John S. Denker wrote:
>After the key exchange has taken place, Alice
>and Bob can use the key to set up a tunnel to
>keep their discussions private.  Probably one
>of the first things they will do is exchange
>authentication messages through the newly
>created tunnel.  Thereby Alice can decide
>whether this Bob is the Bob she wanted to
>talk to, as opposed to an impersonator.
>Similarly Bob ought to check Alice's creds.

Exchanging authentication messages through the newly created channel is
not secure: It is vulnerable to man-in-the-middle attacks.

For instance, suppose I do a quantum key exchange to get a session key SK,
set up a channel encrypted using SK, and then do a challenge-response
authentication protocol to check whether the party on the other end of
this channel is the Bob I wanted to talk to.  The resulting protocol
looks like this:
  A<->B: [exchange session key SK using a quantum key exchange]
  A->B:  {N_A}_SK
  B->A:  {sig}_SK,    where sig = {N_A}_{K_B^{-1}}

This protocol is insecure.  A man in the middle can relay messages.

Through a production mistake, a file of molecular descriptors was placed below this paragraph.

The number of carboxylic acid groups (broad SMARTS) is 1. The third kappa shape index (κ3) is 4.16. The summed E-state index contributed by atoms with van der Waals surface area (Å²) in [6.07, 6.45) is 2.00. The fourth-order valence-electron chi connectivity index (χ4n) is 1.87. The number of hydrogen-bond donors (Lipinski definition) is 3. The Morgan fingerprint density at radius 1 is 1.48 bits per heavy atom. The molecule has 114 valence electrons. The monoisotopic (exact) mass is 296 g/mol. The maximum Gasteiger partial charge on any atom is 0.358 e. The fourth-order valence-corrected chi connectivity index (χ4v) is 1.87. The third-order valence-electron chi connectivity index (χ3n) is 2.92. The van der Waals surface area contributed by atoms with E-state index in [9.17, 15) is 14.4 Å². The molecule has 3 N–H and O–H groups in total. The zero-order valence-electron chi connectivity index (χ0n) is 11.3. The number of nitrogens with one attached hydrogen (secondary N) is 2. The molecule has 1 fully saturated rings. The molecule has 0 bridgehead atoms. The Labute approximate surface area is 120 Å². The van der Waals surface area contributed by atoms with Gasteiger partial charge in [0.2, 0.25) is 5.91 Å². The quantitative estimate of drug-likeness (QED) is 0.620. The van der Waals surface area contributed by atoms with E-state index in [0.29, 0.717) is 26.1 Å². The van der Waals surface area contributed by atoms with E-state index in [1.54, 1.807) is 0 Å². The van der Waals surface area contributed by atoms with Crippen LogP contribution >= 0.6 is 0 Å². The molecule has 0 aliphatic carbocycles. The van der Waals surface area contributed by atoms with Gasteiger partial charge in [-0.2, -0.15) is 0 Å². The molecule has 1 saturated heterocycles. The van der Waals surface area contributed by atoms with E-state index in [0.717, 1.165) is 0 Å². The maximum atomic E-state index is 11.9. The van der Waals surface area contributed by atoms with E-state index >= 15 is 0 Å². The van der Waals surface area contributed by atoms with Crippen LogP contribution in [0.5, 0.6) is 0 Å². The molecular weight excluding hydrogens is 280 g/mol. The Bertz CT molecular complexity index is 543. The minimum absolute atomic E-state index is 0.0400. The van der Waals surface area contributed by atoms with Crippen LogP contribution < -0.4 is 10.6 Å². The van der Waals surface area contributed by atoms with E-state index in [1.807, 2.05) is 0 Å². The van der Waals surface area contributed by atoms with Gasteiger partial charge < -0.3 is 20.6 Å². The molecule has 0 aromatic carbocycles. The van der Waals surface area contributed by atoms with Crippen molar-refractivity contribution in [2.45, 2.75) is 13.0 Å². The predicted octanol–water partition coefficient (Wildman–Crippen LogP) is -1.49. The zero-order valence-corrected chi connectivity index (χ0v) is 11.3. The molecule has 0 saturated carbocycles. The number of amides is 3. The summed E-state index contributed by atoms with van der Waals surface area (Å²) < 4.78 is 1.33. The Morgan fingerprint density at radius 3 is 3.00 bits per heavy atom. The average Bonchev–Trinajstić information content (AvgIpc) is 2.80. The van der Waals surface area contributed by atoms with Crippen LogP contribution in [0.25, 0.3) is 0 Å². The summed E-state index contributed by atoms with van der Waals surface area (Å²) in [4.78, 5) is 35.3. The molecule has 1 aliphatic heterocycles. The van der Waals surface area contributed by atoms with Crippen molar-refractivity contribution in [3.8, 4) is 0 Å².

A<->M: [exchange session key SK using a quantum key exchange]
      M<->B: [exchange session key SK' using a quantum key exchange]
  A->M:  {N_A}_SK
     M->B:  {N_A}_SK'
     B->M:  {sig}_SK',    where sig = {N_A}_{K_B^{-1}}
  M->A:  {sig}_SK
Now Alice thinks she is talking to Bob, when actually Mallet has
insinuated herself into the middle of their communication link.

The problem with doing authentication after creation of the channel is
that the authentication is not bound to the quantum key exchange itself.

The only fix I can see is to somehow authenticate the quantum link used
for the quantum key exchange.  For instance, the quantum key exchange
could be done over an authentic link -- a link where you *know* who is
on the other end, and you have confidence that no one can tamper with
the link or splice themselves in.

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